Timeline 60: James Bond in the Movies
Live and Let Live
The icon that is 007 celebrates sixty years of film, as Alastair Gilmour reminds us, but curiously James Bond hardly ever drinks beer
We were already familiar with James Bond when Dr No was released in cinemas in 1962 – sixty years ago. The books by Ian Fleming had grown in popularity since Casino Royale was published in 1953 to the extent that the great British public was dying to see if the secret agent hero they had nurtured from the printed page had lived up to their fleshy expectations.
Sean Connery as Bond certainly did – smooth but rough round the edges, sophisticated with an undercurrent of the uncouth, erudite, complex and urbane, all of which Fleming no doubt would have wished upon himself. James Bond being played by a Scot who liked a drink was the icing on his cake of mystery.
We all remember the key phrases. “My name is Bond, James Bond,” he tells agent Rosa Klebb on page 204 of From Russia With Love. Then there’s the “shaken, not stirred” request to a waiter concerning a dry martini which probably never happened like that, but we swallowed it.
A display of 007 DVDs in HMV in Newcastle
The introduction of all introductions made its first appearance in the 1957 novel From Russia With Love
Ian Fleming chose champagne, vodka, bourbon, whisky and brandy far ahead of beer as James Bond’s drink of choice. The British Secret Service creation even drinks three times as much sake as he does beer in the cumulative total of films and novels.
Our introduction to Bond and alcohol comes in chapter five of Casino Royale when he orders an Americano (a Campari, sweet vermouth and soda water cocktail). Then he issues his unforgettable instruction to the waiter.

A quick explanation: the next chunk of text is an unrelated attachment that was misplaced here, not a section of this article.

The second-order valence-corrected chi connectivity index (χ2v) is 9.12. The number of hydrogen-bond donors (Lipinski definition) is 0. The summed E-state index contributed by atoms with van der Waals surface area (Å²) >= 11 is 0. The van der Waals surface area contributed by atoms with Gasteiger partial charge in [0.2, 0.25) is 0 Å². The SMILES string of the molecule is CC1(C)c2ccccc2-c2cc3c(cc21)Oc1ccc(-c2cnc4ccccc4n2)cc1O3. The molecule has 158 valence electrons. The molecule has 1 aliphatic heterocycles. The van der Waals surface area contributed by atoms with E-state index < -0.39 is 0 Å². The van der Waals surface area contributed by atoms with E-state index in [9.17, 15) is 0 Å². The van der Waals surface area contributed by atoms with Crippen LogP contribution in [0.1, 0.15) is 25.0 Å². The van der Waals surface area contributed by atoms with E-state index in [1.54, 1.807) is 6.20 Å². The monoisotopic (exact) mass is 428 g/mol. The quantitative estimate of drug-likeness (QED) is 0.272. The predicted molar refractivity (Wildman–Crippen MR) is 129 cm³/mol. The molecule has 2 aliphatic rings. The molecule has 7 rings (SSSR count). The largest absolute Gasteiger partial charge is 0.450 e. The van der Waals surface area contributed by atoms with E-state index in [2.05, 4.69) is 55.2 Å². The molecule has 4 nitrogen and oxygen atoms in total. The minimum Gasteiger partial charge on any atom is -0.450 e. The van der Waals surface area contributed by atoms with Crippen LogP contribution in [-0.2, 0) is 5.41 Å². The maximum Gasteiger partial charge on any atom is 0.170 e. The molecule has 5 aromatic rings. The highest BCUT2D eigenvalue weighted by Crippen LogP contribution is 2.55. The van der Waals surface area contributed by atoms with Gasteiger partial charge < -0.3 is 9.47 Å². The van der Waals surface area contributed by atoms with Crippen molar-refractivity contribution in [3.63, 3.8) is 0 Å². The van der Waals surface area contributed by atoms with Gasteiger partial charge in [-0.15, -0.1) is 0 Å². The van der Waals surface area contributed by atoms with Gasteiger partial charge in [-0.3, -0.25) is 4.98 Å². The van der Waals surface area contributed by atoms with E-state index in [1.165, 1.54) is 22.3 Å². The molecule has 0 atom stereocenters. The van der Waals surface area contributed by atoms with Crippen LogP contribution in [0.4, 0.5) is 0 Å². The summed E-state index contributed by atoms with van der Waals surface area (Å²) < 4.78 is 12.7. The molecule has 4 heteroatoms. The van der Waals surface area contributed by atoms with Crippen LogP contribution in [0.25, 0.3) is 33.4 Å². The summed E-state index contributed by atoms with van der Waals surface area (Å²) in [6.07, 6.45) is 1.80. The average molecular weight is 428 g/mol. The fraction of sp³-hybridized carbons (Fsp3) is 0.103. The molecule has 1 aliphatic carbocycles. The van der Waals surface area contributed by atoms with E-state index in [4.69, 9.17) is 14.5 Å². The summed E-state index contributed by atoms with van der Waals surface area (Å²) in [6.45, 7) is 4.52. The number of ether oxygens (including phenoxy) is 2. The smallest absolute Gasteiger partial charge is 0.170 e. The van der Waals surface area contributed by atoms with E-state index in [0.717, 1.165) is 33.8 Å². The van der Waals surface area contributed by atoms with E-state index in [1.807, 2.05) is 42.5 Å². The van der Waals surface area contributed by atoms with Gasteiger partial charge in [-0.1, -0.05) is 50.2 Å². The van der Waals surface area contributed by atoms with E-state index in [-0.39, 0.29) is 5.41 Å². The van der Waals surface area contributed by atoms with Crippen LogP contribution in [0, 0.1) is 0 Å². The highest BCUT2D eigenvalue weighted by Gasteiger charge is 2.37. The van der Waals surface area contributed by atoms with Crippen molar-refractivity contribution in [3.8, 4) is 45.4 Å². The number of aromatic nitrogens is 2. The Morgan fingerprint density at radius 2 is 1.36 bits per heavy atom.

“A dry martini,” he says. “One. In a deep champagne goblet.”
“Just a moment. Three measures of Gordon’s, one of vodka, half a measure of Kina Lillet. Shake it very well until it’s ice-cold, then add a large thin slice of lemon peel. Got it?”
Now, why couldn’t beer have been his choice? After all, Bond is the quintessential Briton and beer – Bitter, Mild, Pale Ale, Stout or Porter or anything in between – is our national drink. Ian Fleming could easily have guided his hero along an ale trail that would have seen it regarded as a suave, slick and sophisticated drink for aspiring professionals, had he only instructed the waiter with:
“Premium English Bitter. One. In a deep tapered, short-stemmed and unpretentious 13-ounce schooner.”
“Just a moment. Tap it gently to hear the distinctive ping of finely-burnished glass. Serve at 12ºC and pour gently and steadily down the inside of the tilted vessel. Gradually steepen the angle and pour more directly to allow for zesty carbonation and a robust head of 24 millimetres. My preferred choice would be a bottle-conditioned beer, one that is undergoing a secondary fermentation. Stop pouring just before the small quantity of yeast sediment surges forward, though it certainly does no harm whatsoever – quite the contrary. Got it?”
If that conversation had taken place, vodka would have remained the relative curiosity it was in post-war Britain. Beer, glorious beer – every regional variation of the stuff in every style, colour, aroma and flavour combination – would be the drink to be seen with, the drink to impress with and the drink to wake up with to slug in the arms of a beautiful Russian spy.